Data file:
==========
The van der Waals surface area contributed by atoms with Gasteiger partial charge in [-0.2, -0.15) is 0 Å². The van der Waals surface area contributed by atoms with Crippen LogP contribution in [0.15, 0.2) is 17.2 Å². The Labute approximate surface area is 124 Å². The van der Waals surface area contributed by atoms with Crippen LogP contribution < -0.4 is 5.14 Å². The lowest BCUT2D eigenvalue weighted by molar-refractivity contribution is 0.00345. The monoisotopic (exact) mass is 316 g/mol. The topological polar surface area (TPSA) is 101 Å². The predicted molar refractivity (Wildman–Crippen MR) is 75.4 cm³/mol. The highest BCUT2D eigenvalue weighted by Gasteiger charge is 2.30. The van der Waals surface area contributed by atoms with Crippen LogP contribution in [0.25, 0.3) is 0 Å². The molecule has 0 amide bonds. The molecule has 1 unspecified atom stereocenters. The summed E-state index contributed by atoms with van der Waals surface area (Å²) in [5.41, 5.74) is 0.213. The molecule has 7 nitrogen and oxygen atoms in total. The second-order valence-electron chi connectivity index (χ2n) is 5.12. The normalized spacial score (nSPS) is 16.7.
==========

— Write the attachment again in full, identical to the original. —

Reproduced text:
The van der Waals surface area contributed by atoms with Gasteiger partial charge in [-0.2, -0.15) is 0 Å². The van der Waals surface area contributed by atoms with Crippen LogP contribution in [0.15, 0.2) is 17.2 Å². The Labute approximate surface area is 124 Å². The van der Waals surface area contributed by atoms with Crippen LogP contribution < -0.4 is 5.14 Å². The lowest BCUT2D eigenvalue weighted by molar-refractivity contribution is 0.00345. The monoisotopic (exact) mass is 316 g/mol. The topological polar surface area (TPSA) is 101 Å². The predicted molar refractivity (Wildman–Crippen MR) is 75.4 cm³/mol. The highest BCUT2D eigenvalue weighted by Gasteiger charge is 2.30. The van der Waals surface area contributed by atoms with Crippen LogP contribution in [0.25, 0.3) is 0 Å². The molecule has 0 amide bonds. The molecule has 1 unspecified atom stereocenters. The summed E-state index contributed by atoms with van der Waals surface area (Å²) in [5.41, 5.74) is 0.213. The molecule has 7 nitrogen and oxygen atoms in total. The second-order valence-electron chi connectivity index (χ2n) is 5.12. The normalized spacial score (nSPS) is 16.7.